Proposed Baltimore City school cuts will hurt where it counts most - the classroom
BALTIMORE (WBFF) – Leaders in Baltimore City are praising Governor Larry Hogan after the first-term Republican announced an additional $24 million for ailing Baltimore City Schools. But does that money fix the deficit problem?
It certainly helps this, but what about next year? Budget deficits happen just about every year in Baltimore City Public Schools.
In Baltimore City, the cries for help are growing stronger. So is the anger.
Baltimore City Schools spends $1.3 billion every year - nearly $16,000 per student - the fourth highest nationally.
Yet, school officials tell project Baltimore this year's crippling budget gap means deep cuts -- possibly 1,000 teachers and crucial programs.
Some elementary school class sizes could grow to nearly 40 students.
At Highlandtown, the basketball court could be empty. Soccer fields could go unused. Those programs may be cut, along with after-school music.
Mergenthaler might lose 10 teachers. Students may no longer have a guidance counselor to turn to or a college adviser to lead them onto higher education. The school could also lose its only librarian.
So might Thomas Johnson Elementary.
Minimizing that problem, says Baltimore City Council President Jack Young, is not as easy as just writing a big check.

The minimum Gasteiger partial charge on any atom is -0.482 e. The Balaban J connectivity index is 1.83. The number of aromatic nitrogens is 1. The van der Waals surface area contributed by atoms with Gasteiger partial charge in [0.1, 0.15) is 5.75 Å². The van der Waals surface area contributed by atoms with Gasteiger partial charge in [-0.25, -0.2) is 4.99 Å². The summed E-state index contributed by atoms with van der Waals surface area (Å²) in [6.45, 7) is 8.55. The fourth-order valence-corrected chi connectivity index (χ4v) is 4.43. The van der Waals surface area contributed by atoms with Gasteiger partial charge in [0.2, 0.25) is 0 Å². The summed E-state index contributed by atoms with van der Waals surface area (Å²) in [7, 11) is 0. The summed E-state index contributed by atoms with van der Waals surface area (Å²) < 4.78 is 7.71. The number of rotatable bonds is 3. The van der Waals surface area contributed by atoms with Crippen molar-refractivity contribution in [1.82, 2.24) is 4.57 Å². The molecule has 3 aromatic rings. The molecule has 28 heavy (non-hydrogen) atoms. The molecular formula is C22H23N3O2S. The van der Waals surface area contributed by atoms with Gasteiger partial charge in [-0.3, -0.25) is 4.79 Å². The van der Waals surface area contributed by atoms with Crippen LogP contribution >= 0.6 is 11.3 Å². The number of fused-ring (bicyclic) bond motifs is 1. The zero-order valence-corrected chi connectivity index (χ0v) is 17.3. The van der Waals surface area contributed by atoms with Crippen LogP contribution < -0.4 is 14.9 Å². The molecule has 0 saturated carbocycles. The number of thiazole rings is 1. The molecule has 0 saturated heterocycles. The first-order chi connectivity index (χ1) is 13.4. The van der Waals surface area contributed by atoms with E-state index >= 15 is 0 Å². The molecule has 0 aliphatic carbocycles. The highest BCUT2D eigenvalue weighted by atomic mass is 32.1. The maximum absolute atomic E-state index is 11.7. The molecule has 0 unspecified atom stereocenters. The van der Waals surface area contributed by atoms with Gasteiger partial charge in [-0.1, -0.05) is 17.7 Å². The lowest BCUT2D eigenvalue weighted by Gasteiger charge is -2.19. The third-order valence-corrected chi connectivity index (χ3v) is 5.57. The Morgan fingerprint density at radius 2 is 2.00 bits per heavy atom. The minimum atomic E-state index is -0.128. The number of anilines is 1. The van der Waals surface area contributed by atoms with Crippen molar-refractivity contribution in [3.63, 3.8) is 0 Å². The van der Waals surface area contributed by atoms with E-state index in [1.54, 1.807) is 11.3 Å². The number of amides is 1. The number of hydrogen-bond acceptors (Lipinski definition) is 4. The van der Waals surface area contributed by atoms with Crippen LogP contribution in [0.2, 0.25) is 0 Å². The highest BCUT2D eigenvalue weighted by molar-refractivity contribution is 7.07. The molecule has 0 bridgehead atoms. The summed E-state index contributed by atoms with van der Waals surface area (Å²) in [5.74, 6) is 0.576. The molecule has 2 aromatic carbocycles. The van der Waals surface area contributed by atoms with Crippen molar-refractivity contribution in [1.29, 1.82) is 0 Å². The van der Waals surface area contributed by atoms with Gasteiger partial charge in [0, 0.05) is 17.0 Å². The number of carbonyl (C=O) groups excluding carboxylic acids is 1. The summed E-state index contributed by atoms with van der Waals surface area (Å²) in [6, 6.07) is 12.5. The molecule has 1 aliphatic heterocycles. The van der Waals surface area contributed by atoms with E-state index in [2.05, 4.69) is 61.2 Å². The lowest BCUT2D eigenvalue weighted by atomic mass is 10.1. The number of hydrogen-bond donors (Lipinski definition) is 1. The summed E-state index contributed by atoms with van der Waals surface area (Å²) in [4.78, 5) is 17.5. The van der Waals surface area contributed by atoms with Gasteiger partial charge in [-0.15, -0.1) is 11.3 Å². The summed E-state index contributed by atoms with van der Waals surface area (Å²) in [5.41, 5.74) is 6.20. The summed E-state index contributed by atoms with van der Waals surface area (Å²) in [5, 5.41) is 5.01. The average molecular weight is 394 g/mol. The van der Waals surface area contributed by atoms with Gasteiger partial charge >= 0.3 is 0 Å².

Chris Summers, with the Maryland Public Policy Institute agrees, since these big deficits are common.
“It's a city that is so rich in history and so much potential,” Summers said. “Yet, you have year after year and decade after decade the same problems. And yet the same people are putting forth the same solutions that have never worked because their solutions to fix the problem was their previous solution to the previous problem."
FOX45 found four of the last five school budgets started with massive projected deficits.
- 2017: $129 million
- 2016: $60 million
- 2015: $31 million
- 2013: $35 million
"We need to hold the school system accountable too for the budget that they have, just like we hold everyone else accountable,” Council President Young says. “I don't want to put more money in until we find out where the leak is."
A leak that, every year, leaves our kids’ futures in the balance.
It's also a leak school CEO Sonja Santelises admits is not going away.
“Even if I get $130 million tomorrow I would be right back in this space next year,” Santelises said.
The big question here is: Why do these budget deficits happen year after year?
The reasons always seem to change. Is it the funding formula? The enrollment? School construction costs? There is not one reason, but rather, a number of reasons.
Over the next couple of months, Project Baltimore will flush them out.
What are you seeing in your kid's schools? What's working and what's not?